Heart of Man (my translation; original titel Hjarta mannsins), the final part in Jón Kalman Stefánssons trilogy, centers on The Boys attempts to make the crucial choices of youth. Love and the future is at stake, while the people he has com to care about are forced into alliances they had never thought of. Life in the small Icelandic town is changing.
The mood and the tempo carries on from the previous installment, but here I’m used to them, which makes for better reading. Heart of Man is also the most complex of the three, plotwise, something that I find refreshing.
The end is at the same time terrible and terrific. While one part of me states that this is how all stories should end, simply because it is how the do end, another part finds the final scenes a bit contrived and improbable. In my humble opinion the book should have ended a few pages earlier, with much the same result, but with a greater impact.
I managed to finish the third draft of the “sequel” to my novel Brother soul, sister flame today. Now there’s just the editing and the polishing and then off to a paid critic. I’m nervous (when am I not?), partly because the last few weeks with not even reaching the finals in the Swedish Selmapriset and the ever ongoing difference of opinion between me and the vast majority of the writing community (which seems to favour assembly-made entertainment rather than artistic attempts), have pushed my self-confidence to a record low: I simply cannot produce relevant texts; partly also because this new book will, in the eyes of many mainstream readers and writers, be virtually unreadable. Well, I think it will prove a small step forward for the fantasy genre.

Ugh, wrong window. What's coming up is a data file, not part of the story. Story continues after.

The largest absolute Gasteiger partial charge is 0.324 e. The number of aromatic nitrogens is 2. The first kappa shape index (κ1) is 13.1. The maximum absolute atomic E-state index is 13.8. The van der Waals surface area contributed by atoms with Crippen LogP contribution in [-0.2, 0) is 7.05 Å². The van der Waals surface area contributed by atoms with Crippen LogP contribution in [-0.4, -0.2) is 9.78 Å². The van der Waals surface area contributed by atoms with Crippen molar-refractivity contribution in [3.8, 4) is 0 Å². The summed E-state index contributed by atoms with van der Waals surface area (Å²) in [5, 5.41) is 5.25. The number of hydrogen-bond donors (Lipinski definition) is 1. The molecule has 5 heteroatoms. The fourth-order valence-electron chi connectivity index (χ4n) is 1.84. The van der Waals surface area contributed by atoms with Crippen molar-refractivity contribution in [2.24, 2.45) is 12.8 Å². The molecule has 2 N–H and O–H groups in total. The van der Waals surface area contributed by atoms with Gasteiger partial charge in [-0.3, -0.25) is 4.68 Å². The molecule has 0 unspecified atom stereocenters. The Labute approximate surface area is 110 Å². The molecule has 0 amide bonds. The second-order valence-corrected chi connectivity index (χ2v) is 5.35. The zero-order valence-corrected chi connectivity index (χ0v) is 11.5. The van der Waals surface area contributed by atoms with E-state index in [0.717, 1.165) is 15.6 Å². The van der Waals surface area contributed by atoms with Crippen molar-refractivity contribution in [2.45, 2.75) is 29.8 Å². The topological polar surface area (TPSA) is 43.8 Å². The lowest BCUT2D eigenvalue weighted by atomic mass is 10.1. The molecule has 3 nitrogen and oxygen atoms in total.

I will probably publish it using my prize from last years Indie Book Awards. Now there’s a confidence-booster!
My expectations were set a bit too high after Jón Kalman Stefánssons Heaven and hell, the first book about The Boy. That was such a marvel of literary triumph that I simply lack words. The Sorrow of Angels (my translation), the second volume, is a bit longer, it lacks the precise touch of part one and fails to hold me as firmly. It is, still, a very good book, where we follow The Boy and the Mail-man Jens on their dangerous journey across the Icelandic highlands, through an endless, and probably very symbolic, snow-storm. That is all. But Stefánssons magic relationship with words and his fearless confrontations with the greatest of philosophical questions, lifts the relatively thin story to unexpected heights. I started on part three at once.
Now, I admit that I have something of a love-hate relationship with fantasy, but this thought just struck me when I read about an aspiring authors high fantasy plot: Isn’t it peculiar that so many fantasy writers tend to create worlds where everything is, from their own political point of view, alright? Worlds where the good usually wins in the end; worlds where men and women are equal; where homosexuality is perfectly normal; where the colour of your skin is irrelevant. Granted, there are other issues with these worlds: tyrants, evil supernatural entities, monsters and so on, but socially they seem to be ordered just like the writer would like our world to be organized. And since the good guys usually wins in the end … well, it all turns out alright.